Helicopter parents are hovering beyond college
It’s a bird, it’s a plane — no, it’s a middle-aged woman. “Helicopter parents,” those who “hover” over their children’s lives, take parental guidance to the extreme. It’s a phenomenon specific to our generation, fueled by cell phones, Facebook accounts, and Baby Boomer parents who don’t know when to stop.
In lower education, helicopter parents (HPs) are the ones storming into classrooms, haggling over workloads and grades. But it doesn’t end there. Even in college, HPs are problematic, text-messaging their kids, looking them up on Facebook, or even making direct calls to the administration.
“There have been times when parents have called asking about grades,” said William Alba, director of the Science and Humanities Scholars Program. Though parents often call Alba with questions about QPAs and classes, their children could answer just as well as he can, he said.
Although Alba might not mind the phone calls, someone else might, like an employer. HPs often continue hovering even after their children have graduated college, according to an April 23 article in USA Today. HPs sometimes show up at career fairs, talking to company recruiters alongside — or instead of — their children. Additionally, HPs call employers for information on jobs and internships, often calling back after their children are hired to discuss salaries and benefits.
Such intense parental involvement might sound like a nuisance, but USA Today reports that children of HPs often appreciate their parents’ help when finding a job. Employers, however, feel differently; they tend to count applicants’ hyperactive parents against them.
Helicopter parenting, however annoying, can also seriously hinder a child’s (or college student’s) abilities to make decisions or solve problems, according to an article published March 21, 2006 in The Washington Post. Even a successful academic education cannot fully prepare students for life after college; certain skills can only be learned by doing.
HPs are associated with the generation of people born after 1982, often called the “millennial generation,” the Post reports. Parents of the millennial generation have access to the Internet and cell phones, making it easier than ever to keep track of their kids.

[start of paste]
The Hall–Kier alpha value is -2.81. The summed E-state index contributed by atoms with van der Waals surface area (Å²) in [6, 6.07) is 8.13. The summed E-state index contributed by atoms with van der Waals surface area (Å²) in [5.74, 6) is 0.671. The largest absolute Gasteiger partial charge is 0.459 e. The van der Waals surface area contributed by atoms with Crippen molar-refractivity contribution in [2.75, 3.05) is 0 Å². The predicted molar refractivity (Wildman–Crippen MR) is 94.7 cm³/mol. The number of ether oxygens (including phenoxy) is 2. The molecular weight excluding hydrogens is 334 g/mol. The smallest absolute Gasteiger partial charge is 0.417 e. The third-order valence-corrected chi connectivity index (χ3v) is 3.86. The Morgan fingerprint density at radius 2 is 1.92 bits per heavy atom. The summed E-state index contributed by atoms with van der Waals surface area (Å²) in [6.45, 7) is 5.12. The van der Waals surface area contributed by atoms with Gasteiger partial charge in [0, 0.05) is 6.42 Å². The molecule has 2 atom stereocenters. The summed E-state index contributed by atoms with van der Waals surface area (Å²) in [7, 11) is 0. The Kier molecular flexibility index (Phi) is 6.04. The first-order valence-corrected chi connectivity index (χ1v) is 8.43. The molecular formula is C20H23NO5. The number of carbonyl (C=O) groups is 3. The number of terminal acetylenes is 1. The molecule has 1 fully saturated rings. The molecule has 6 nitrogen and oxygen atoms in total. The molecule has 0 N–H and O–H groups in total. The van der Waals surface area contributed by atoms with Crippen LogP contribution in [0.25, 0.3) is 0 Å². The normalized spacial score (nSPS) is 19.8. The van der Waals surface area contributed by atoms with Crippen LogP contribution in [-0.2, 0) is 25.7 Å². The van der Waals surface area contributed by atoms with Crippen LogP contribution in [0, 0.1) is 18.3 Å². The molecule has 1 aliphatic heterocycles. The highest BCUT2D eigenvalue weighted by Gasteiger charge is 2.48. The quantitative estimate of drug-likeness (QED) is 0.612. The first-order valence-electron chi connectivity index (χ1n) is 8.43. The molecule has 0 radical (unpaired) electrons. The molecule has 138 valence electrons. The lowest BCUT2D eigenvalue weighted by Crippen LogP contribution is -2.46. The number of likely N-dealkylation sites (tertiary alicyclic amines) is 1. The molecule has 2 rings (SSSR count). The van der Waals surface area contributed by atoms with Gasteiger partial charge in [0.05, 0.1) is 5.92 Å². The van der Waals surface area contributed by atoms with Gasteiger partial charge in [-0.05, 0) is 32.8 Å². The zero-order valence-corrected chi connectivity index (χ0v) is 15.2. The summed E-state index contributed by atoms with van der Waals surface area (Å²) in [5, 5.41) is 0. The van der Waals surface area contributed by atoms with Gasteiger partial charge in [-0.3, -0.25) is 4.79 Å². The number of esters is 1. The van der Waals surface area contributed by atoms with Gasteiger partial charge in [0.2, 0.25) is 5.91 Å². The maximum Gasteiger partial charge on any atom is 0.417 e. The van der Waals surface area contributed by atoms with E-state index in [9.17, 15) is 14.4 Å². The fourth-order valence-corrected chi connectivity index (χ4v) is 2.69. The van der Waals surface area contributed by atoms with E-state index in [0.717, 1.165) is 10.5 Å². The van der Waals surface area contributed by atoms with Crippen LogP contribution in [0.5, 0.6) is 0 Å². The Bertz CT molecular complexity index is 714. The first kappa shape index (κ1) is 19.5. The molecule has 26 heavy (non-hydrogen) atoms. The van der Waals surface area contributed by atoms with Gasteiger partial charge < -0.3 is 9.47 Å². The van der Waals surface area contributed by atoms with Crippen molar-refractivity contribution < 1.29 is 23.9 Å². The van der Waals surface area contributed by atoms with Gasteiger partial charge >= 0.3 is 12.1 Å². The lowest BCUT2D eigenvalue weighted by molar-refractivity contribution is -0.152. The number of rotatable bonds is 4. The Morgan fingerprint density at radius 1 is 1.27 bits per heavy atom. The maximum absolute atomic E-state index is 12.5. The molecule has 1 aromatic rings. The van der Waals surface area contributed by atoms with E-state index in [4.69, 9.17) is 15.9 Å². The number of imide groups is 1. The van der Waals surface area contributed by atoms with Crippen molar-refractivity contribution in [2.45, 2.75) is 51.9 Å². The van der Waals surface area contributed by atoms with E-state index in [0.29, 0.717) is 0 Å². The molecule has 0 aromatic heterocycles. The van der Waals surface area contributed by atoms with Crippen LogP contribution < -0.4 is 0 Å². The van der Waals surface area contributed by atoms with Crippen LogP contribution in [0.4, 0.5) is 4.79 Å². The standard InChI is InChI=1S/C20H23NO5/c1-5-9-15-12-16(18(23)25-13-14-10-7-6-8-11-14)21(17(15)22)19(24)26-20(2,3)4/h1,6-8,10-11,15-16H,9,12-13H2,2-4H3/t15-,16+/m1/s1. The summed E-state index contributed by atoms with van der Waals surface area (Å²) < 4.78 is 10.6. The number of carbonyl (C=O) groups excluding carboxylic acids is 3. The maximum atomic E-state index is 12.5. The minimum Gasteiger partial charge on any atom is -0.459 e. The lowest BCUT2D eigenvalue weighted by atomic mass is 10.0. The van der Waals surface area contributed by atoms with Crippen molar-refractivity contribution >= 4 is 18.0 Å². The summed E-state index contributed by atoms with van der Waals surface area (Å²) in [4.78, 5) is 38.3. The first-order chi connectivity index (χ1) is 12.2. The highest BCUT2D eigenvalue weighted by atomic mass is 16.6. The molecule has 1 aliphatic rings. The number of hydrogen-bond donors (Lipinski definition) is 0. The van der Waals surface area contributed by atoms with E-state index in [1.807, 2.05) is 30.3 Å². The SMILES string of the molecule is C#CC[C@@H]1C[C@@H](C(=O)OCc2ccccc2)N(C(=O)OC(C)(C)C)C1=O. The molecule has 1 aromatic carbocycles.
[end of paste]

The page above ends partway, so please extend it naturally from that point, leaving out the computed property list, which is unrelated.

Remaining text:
Junior math major Jason Tribbett has had both good and bad experiences with such technology. Though some parents are still struggling with the concept of voicemail, Tribbett’s parents are mobile-savvy enough to send him text messages.
For Tribbett, the cell phone actually lessens his contact with his parents, reducing phone conversations to text messages.
“I actually like it better,” he said, “because if they didn’t text me they’d leave a message on my phone or something.”
Still, whether by phone call, text message, or e-mail, college students today communicate with their parents more frequently than those in earlier generations, Alba said.
“When I was in college, [making frequent phone calls] was completely inconceivable,” he said. “I called my parents once or twice a week — after 11 p.m. when the rates went down.”
But technology isn’t always so helpful. While exploring Facebook on his brother’s account, Tribbett’s mother found pictures of him at parties that he hadn’t intended her to see.
Tribbett knew that his photos on Facebook were essentially public, so he wasn’t surprised when his mother found them, just embarrassed. “I kind of expected that to happen anyway,” he said.
Technology helps parents monitor their children, but the Post cites another reason for modern HPs: pride in parenting. For example, the “Baby on Board” signs for car windows started cropping up in the ‘80s, at the start of the millennial generation. According to the Post, there’s a theory that parents primarily use “Baby on Board” signs to brag about their children, not to encourage safer driving.
Now, some of those same “Baby on Board” parents are probably wearing “Carnegie Mellon Mom” sweatshirts and feeling just as proud.
Overall, most argue that HPs must strike a balance with their children between hyper-involvement and no involvement at all.
The key, Alba said, is for parents to change along with their kids. “You don’t parent a 1-year-old the way you parent a 20-year-old,” he said. Alba’s daughter Beatrice is only 1 year old, but he’s already noticing differences in the things she can do, some of which require him to adjust his parenting.
“I think we as human beings tend to make silly judgments sometimes, and the older we get, the better we get at making decisions for ourselves,” he said.